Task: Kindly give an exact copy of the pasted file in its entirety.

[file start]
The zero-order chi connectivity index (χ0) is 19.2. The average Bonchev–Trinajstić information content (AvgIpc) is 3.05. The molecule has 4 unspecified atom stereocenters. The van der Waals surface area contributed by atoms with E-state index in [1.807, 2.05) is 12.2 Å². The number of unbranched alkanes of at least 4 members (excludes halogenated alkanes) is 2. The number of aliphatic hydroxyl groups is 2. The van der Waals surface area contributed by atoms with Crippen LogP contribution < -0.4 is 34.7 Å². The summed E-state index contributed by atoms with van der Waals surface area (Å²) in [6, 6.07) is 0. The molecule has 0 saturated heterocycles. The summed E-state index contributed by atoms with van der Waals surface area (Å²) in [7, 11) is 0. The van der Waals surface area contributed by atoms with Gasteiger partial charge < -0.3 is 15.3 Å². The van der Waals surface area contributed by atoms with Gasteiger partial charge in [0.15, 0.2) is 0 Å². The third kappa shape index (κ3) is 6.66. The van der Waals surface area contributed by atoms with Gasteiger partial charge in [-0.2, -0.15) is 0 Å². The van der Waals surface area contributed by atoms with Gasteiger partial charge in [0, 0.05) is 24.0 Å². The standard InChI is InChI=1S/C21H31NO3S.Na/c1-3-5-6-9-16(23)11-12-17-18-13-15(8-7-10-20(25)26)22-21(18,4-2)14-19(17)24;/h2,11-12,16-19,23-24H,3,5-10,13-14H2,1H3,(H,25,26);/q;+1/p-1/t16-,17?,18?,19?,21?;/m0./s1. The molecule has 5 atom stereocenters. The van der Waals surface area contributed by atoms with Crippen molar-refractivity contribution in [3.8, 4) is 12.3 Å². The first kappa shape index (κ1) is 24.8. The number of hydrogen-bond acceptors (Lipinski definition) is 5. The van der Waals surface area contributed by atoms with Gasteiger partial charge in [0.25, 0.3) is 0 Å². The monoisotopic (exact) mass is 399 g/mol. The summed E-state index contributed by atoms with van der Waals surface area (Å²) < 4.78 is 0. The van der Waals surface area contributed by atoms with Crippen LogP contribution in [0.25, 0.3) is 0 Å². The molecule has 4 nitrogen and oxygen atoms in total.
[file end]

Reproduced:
The zero-order chi connectivity index (χ0) is 19.2. The average Bonchev–Trinajstić information content (AvgIpc) is 3.05. The molecule has 4 unspecified atom stereocenters. The van der Waals surface area contributed by atoms with E-state index in [1.807, 2.05) is 12.2 Å². The number of unbranched alkanes of at least 4 members (excludes halogenated alkanes) is 2. The number of aliphatic hydroxyl groups is 2. The van der Waals surface area contributed by atoms with Crippen LogP contribution < -0.4 is 34.7 Å². The summed E-state index contributed by atoms with van der Waals surface area (Å²) in [6, 6.07) is 0. The molecule has 0 saturated heterocycles. The summed E-state index contributed by atoms with van der Waals surface area (Å²) in [7, 11) is 0. The van der Waals surface area contributed by atoms with Gasteiger partial charge < -0.3 is 15.3 Å². The van der Waals surface area contributed by atoms with Gasteiger partial charge in [0.15, 0.2) is 0 Å². The third kappa shape index (κ3) is 6.66. The van der Waals surface area contributed by atoms with Gasteiger partial charge in [-0.2, -0.15) is 0 Å². The van der Waals surface area contributed by atoms with Gasteiger partial charge in [0, 0.05) is 24.0 Å². The standard InChI is InChI=1S/C21H31NO3S.Na/c1-3-5-6-9-16(23)11-12-17-18-13-15(8-7-10-20(25)26)22-21(18,4-2)14-19(17)24;/h2,11-12,16-19,23-24H,3,5-10,13-14H2,1H3,(H,25,26);/q;+1/p-1/t16-,17?,18?,19?,21?;/m0./s1. The molecule has 5 atom stereocenters. The van der Waals surface area contributed by atoms with Crippen molar-refractivity contribution in [3.8, 4) is 12.3 Å². The first kappa shape index (κ1) is 24.8. The number of hydrogen-bond acceptors (Lipinski definition) is 5. The van der Waals surface area contributed by atoms with Gasteiger partial charge in [0.25, 0.3) is 0 Å². The monoisotopic (exact) mass is 399 g/mol. The summed E-state index contributed by atoms with van der Waals surface area (Å²) < 4.78 is 0. The van der Waals surface area contributed by atoms with Crippen LogP contribution in [0.25, 0.3) is 0 Å². The molecule has 4 nitrogen and oxygen atoms in total.